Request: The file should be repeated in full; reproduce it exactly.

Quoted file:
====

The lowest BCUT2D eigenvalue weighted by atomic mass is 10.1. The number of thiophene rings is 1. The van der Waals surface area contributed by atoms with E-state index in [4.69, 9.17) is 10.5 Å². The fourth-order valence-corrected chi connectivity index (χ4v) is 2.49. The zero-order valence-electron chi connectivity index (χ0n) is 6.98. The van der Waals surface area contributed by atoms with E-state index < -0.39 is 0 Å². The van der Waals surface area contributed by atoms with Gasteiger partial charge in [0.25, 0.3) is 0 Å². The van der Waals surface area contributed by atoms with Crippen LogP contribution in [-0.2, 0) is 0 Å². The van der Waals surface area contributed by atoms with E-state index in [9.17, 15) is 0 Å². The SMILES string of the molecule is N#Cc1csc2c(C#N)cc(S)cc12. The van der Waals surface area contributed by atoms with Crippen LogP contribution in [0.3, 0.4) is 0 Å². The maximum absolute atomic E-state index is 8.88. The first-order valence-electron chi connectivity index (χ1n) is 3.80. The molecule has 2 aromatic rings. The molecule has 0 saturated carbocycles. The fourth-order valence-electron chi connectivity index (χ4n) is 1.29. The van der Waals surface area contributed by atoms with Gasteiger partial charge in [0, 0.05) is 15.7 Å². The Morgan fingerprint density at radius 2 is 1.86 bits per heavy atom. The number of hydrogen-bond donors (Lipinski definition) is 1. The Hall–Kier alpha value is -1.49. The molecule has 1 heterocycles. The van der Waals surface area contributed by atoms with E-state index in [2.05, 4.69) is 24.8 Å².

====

The lowest BCUT2D eigenvalue weighted by atomic mass is 10.1. The number of thiophene rings is 1. The van der Waals surface area contributed by atoms with E-state index in [4.69, 9.17) is 10.5 Å². The fourth-order valence-corrected chi connectivity index (χ4v) is 2.49. The zero-order valence-electron chi connectivity index (χ0n) is 6.98. The van der Waals surface area contributed by atoms with E-state index < -0.39 is 0 Å². The van der Waals surface area contributed by atoms with Gasteiger partial charge in [0.25, 0.3) is 0 Å². The van der Waals surface area contributed by atoms with Crippen LogP contribution in [-0.2, 0) is 0 Å². The van der Waals surface area contributed by atoms with E-state index in [9.17, 15) is 0 Å². The SMILES string of the molecule is N#Cc1csc2c(C#N)cc(S)cc12. The van der Waals surface area contributed by atoms with Crippen LogP contribution in [0.3, 0.4) is 0 Å². The maximum absolute atomic E-state index is 8.88. The first-order valence-electron chi connectivity index (χ1n) is 3.80. The molecule has 2 aromatic rings. The molecule has 0 saturated carbocycles. The fourth-order valence-electron chi connectivity index (χ4n) is 1.29. The van der Waals surface area contributed by atoms with Gasteiger partial charge in [0, 0.05) is 15.7 Å². The Morgan fingerprint density at radius 2 is 1.86 bits per heavy atom. The number of hydrogen-bond donors (Lipinski definition) is 1. The Hall–Kier alpha value is -1.49. The molecule has 1 heterocycles. The van der Waals surface area contributed by atoms with E-state index in [2.05, 4.69) is 24.8 Å².